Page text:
Finding Your Next Good Read
There are many ways to find out about books that might pique your interest. Here are some sources to find that next engrossing read.
If you want to read what's new, you can view a variety of Bestseller Lists online. The oldest and most notable list is published each Sunday by the New York Times. The New York Times Fiction and Nonfiction, Fiction E-book and Nonfiction E-book bestsellers are separate as are many other formats and categories like business and children's books.
The USA Today Bestseller List is different from the New York Times Bestseller Lists because it ranks the top 150 titles in fiction and nonfiction titles together. Included in this single list are print and e-book format, and children's and teen titles as well.
The Barnes and Noble website has 100 best-selling titles ranked by the hour, which includes both fiction and nonfiction. They also have a separate list for top 100 books of the year and the top Nook books. Amazon has a top 100 list which also mixes fiction and nonfiction together, but you can also find the bestsellers in various format, subject and genre categories as well. You can also view Selected Best-Sellers on The Library's website.
The disadvantage of finding an interesting book on the Bestseller Lists is that lots of other people would like to read it too. That can mean a long waiting list for the most popular titles. The Library tries to buy the right amount of copies to satisfy demand without over-buying a title.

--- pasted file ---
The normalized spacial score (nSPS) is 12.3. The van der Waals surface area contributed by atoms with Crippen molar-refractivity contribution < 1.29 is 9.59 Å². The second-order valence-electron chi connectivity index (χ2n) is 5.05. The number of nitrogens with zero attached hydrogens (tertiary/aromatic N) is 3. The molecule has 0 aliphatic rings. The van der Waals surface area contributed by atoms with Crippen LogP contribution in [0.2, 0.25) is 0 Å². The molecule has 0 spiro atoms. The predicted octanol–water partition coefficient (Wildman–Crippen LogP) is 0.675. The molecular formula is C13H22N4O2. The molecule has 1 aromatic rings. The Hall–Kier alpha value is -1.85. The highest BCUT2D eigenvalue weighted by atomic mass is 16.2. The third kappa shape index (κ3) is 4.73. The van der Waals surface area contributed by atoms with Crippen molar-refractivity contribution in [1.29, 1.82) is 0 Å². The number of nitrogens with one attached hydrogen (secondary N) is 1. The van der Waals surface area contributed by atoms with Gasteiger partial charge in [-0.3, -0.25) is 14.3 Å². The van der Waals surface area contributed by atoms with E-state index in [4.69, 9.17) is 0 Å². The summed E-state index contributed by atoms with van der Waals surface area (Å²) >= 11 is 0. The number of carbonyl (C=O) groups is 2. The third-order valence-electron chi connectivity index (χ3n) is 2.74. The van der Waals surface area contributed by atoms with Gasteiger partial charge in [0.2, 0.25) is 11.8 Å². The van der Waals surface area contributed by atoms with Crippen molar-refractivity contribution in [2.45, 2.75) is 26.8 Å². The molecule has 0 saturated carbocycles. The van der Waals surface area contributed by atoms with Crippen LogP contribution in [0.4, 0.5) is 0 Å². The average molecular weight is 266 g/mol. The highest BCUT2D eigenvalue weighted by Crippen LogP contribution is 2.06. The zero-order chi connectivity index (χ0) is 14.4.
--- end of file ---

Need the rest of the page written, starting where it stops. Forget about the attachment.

Another tool to find new titles to read is Novelist, a searchable book database which lists most popular works of fiction by genre as well as title and author. If you do a search for a fiction title in COOLcat.org, Novelist lists other titles in a series and recommends similar titles and authors that match elements of your book choice.
You can also go directly to the NoveList database* under the Research tab on the main page of The Library's website, thelibrary.org. There is a separate version of Novelist for grades K-8. In Novelist you can also find author read-a-likes and book discussion guides.
Of course, the librarians at your local branch are one of the best resources to help you choose books in your area of interest. They have years of experience recommending books and are well-read in most genres. If you submit a Your Next Read survey, Library staff will email you back a list of suggested titles selected specifically for your interests. The Library staff have also created articles with book lists on different genres and subjects on the Books & Authors blog.
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